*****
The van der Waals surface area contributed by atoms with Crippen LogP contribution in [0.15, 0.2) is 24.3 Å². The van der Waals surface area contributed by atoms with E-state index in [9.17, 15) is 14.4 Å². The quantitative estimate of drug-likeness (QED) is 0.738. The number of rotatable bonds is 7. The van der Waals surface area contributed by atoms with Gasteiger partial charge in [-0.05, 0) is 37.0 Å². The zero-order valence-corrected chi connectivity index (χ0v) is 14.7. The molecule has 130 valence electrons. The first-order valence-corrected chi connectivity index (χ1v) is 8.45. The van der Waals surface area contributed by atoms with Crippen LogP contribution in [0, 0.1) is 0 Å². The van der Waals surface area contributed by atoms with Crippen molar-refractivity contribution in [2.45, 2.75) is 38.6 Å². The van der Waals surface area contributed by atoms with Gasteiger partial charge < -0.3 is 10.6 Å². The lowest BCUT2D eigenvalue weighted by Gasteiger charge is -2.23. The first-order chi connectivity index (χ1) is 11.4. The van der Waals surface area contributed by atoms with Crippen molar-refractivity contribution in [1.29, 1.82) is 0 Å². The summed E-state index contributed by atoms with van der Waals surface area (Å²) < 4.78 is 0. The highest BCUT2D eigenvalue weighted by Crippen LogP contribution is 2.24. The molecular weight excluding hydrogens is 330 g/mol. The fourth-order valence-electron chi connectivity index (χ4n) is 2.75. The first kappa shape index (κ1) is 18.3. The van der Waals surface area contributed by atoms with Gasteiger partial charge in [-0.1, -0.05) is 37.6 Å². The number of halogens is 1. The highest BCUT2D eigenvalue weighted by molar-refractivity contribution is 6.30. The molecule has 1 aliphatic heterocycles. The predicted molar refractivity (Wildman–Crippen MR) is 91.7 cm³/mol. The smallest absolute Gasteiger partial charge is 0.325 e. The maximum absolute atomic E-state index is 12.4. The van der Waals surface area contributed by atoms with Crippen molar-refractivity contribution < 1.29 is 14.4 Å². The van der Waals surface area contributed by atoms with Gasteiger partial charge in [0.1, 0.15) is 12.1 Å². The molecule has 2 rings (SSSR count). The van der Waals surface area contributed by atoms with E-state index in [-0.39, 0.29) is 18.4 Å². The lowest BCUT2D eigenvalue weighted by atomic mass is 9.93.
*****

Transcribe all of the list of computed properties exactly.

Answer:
The van der Waals surface area contributed by atoms with Crippen LogP contribution in [0.15, 0.2) is 24.3 Å². The van der Waals surface area contributed by atoms with E-state index in [9.17, 15) is 14.4 Å². The quantitative estimate of drug-likeness (QED) is 0.738. The number of rotatable bonds is 7. The van der Waals surface area contributed by atoms with Gasteiger partial charge in [-0.05, 0) is 37.0 Å². The zero-order valence-corrected chi connectivity index (χ0v) is 14.7. The molecule has 130 valence electrons. The first-order valence-corrected chi connectivity index (χ1v) is 8.45. The van der Waals surface area contributed by atoms with Crippen LogP contribution in [0, 0.1) is 0 Å². The van der Waals surface area contributed by atoms with Crippen molar-refractivity contribution in [2.45, 2.75) is 38.6 Å². The van der Waals surface area contributed by atoms with Gasteiger partial charge < -0.3 is 10.6 Å². The lowest BCUT2D eigenvalue weighted by Gasteiger charge is -2.23. The first-order chi connectivity index (χ1) is 11.4. The van der Waals surface area contributed by atoms with Crippen molar-refractivity contribution in [1.29, 1.82) is 0 Å². The summed E-state index contributed by atoms with van der Waals surface area (Å²) < 4.78 is 0. The highest BCUT2D eigenvalue weighted by Crippen LogP contribution is 2.24. The molecular weight excluding hydrogens is 330 g/mol. The fourth-order valence-electron chi connectivity index (χ4n) is 2.75. The first kappa shape index (κ1) is 18.3. The van der Waals surface area contributed by atoms with Gasteiger partial charge in [-0.1, -0.05) is 37.6 Å². The number of halogens is 1. The highest BCUT2D eigenvalue weighted by molar-refractivity contribution is 6.30. The molecule has 1 aliphatic heterocycles. The predicted molar refractivity (Wildman–Crippen MR) is 91.7 cm³/mol. The smallest absolute Gasteiger partial charge is 0.325 e. The maximum absolute atomic E-state index is 12.4. The van der Waals surface area contributed by atoms with Crippen molar-refractivity contribution < 1.29 is 14.4 Å². The van der Waals surface area contributed by atoms with Gasteiger partial charge in [0.1, 0.15) is 12.1 Å². The molecule has 2 rings (SSSR count). The van der Waals surface area contributed by atoms with E-state index in [-0.39, 0.29) is 18.4 Å². The lowest BCUT2D eigenvalue weighted by atomic mass is 9.93.